International Round-Up: Denmark to open official office in Rwanda

Elsewhere, the War in Ukraine once again took centre stage and Denmark continues to be a global leader in sustainable development

In order to promote the expansion of new projects in Rwanda, the Foreign Ministry will be opening up an official government office in the Kigali.

Denmark seeks to focus on projects with mutual interest such as green collaboration, equality, immigration and fighting corruption.

The office will open in the second half of 2022, and two Danish diplomats will be stationed there.

READ ALSO: World reacts as Denmark passes law to process asylum-seekers outside Europe

Asylum steps?
Denmark turned heads last year when it passed a law that enables the country to send asylum-seekers outside Europe while they are under review.

Rwanda was named as a potential destination for the asylum-seekers.

“Denmark and Rwanda share a desire to better help more refugees in order to tackle the irregular and perilous migration, such as across the Mediterranean. Our joint goal is to do away with the current failed asylum system and ensure a worthy and sustainable future for refugees and migrants,” said the immigration and integration minister, Kaare Dybvad Bek.

Development minister visits Ukraine
The development minister, Flemming Møller Mortensen, is set to visit Ukraine to discuss the rebuilding of the country due to the effects of the war. The Ukrainian government estimates it will cost 750 billion dollars to rebuild their country and economy, and the UN contends that 18 million people are in need of immediate help. Mortensen stated that “Ukraine’s need for support is immense. Russia’s unprovoked and illegal invasion has had huge humanitarian and economic consequences. Due to this, Ukraine is the largest receiver of Danish development support.”

Copenhagen Capacity becomes a member of UN Global Compact
Copenhagen Capacity, which works to attract international companies to Denmark, has been working on improving sustainability within its organisation. It has now joined UN Global Compact, which will link it up with a business network that focuses on creating a more sustainable future. Last year, Copenhagen Capacity secured a record 1,601 direct jobs along with 4,439 indirect jobs, while focusing on helping Denmark’s sustainable ecosystems.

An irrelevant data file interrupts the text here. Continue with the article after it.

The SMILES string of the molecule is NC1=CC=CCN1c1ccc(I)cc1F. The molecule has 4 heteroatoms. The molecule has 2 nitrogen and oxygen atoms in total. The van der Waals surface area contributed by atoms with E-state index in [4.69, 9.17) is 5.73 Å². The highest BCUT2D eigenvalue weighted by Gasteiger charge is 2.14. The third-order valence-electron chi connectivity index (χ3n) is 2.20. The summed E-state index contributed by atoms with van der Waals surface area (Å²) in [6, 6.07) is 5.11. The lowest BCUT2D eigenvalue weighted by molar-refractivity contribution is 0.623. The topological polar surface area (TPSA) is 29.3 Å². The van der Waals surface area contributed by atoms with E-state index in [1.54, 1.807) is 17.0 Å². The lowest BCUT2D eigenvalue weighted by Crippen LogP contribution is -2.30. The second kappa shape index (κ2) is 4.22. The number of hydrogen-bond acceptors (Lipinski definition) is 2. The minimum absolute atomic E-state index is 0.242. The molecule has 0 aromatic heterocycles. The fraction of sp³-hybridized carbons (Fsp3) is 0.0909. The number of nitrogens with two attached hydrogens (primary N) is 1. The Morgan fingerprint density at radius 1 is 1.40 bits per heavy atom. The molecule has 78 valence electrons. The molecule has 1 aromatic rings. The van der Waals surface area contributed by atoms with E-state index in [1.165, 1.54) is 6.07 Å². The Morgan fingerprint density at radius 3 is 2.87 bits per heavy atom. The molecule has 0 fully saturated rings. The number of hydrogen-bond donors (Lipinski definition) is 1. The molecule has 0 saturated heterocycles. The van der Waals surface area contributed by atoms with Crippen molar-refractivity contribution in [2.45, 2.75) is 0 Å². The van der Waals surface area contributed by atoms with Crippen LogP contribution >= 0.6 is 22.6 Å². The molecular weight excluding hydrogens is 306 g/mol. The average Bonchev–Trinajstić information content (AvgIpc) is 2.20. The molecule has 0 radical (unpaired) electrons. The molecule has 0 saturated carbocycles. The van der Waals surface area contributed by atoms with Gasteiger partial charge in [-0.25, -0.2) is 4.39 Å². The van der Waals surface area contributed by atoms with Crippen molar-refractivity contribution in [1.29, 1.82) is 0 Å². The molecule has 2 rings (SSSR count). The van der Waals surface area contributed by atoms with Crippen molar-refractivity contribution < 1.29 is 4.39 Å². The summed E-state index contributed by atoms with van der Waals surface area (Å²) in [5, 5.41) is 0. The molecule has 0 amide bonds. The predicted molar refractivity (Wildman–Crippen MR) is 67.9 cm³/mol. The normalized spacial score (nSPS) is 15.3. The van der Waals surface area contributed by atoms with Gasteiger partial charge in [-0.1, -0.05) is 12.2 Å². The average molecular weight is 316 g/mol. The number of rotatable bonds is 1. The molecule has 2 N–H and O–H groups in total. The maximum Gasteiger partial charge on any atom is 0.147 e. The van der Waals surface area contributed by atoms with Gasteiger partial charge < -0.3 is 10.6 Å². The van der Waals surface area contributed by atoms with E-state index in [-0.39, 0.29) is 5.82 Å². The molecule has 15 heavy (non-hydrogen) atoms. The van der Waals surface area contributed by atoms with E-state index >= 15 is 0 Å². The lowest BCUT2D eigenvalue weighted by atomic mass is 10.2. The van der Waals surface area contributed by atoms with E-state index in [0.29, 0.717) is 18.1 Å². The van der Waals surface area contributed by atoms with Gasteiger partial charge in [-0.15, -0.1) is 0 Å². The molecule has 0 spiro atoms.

Ukrainian war-crime witnesses urged to go to police
The Justice Ministry has urged Ukrainian refugees who have been victims or witnesses to war-related crimes in Ukraine to go to the police. The justice minister, Mattias Tesfaye, also encourages anyone with documentation of war crimes – such as photos or videos – to come forward to the authorities. The police offer support to Ukrainian refugees in Danish, English, Russian and Ukrainian. Those working with refugees are also being told to contact the police if they have any concerns or suspicions that a client might be a victim or witness to a war crime.

Kofod wants to limit Russian tourists
The foreign minister, Jeppe Kofod, is hoping that other EU countries will support him in limiting the number of Russian tourists in Europe. If a joint decision cannot be made, Denmark will look into limiting the number of Russian tourists entering the country. Kofod told TV2 that he sees Russian tourists as “provocative” and is in communication with his European colleagues on what can be done about the situation. “It would be a clear signal to Putin and Russia that their actions are deeply unacceptable, and that this will have consequences,” said Kofod.

Danish fighter jets to patrol Iceland
Danish Defence has announced that Danish fighter jets have been deployed to Iceland until mid-September in order to help maintain Iceland’s sovereignty. The deployment, which will counter Iceland’s lack of an air force, consists of four F-16s and 60 accompanying personnel. Within NATO, the operation is known as Iceland Peacetime Preparedness Needs (IPPN).

Traffic on Øresund Dridge on the rise
The traffic on Øresund Bridge increased by 85 percent in the first half of 2022 compared to the same period of time last year. However, the number of vehicles crossing the bridge was 15 percent lower this year than in 2019. The decrease in flights at Copenhagen Airport is believed to have contributed to the lower number of vehicles crossing the bridge for business trips. Instead, there is a higher frequency of leisure traffic.

Denmark among sustainable development leaders
The Sustainable Development Report, which shows how far countries are with reaching the UN Sustainability Goals, reveals that the Nordic countries lead the way when it comes to sustainability. The report ranked Finland first ahead of Denmark, Sweden and Norway. It also showed that sustainable development has stagnated globally since 2019 – largely due to the pandemic. Despite this, from 2020 to 2021 the index number for Denmark rose from 85.4 to 85.83.

Wild boar kills Dane in Sweden
A Danish man in his 60s is dead after being attacked by a wild boar while hunting in the Eksö area in Sweden, according to the Swedish police. The man was found last week on Wednesday morning in a hunting tower and it is believed he was injured by the boar before finding refuge in the tower. After a forensic technician was sent to analyse the scene, it was determined that the attack was an accident.

Rwandan refugees heading for Denmark
Some 200 Rwandans have been accepted to come to Denmark under the national refugee resettlement quota scheme. The focus will mainly be on women and children, according the immigration minister, Kaare Dybvad Bek. Denmark has accepted 200 refugees from Rwanda over the past two years – a figure that has now doubled in wake of co-operation between the two nations.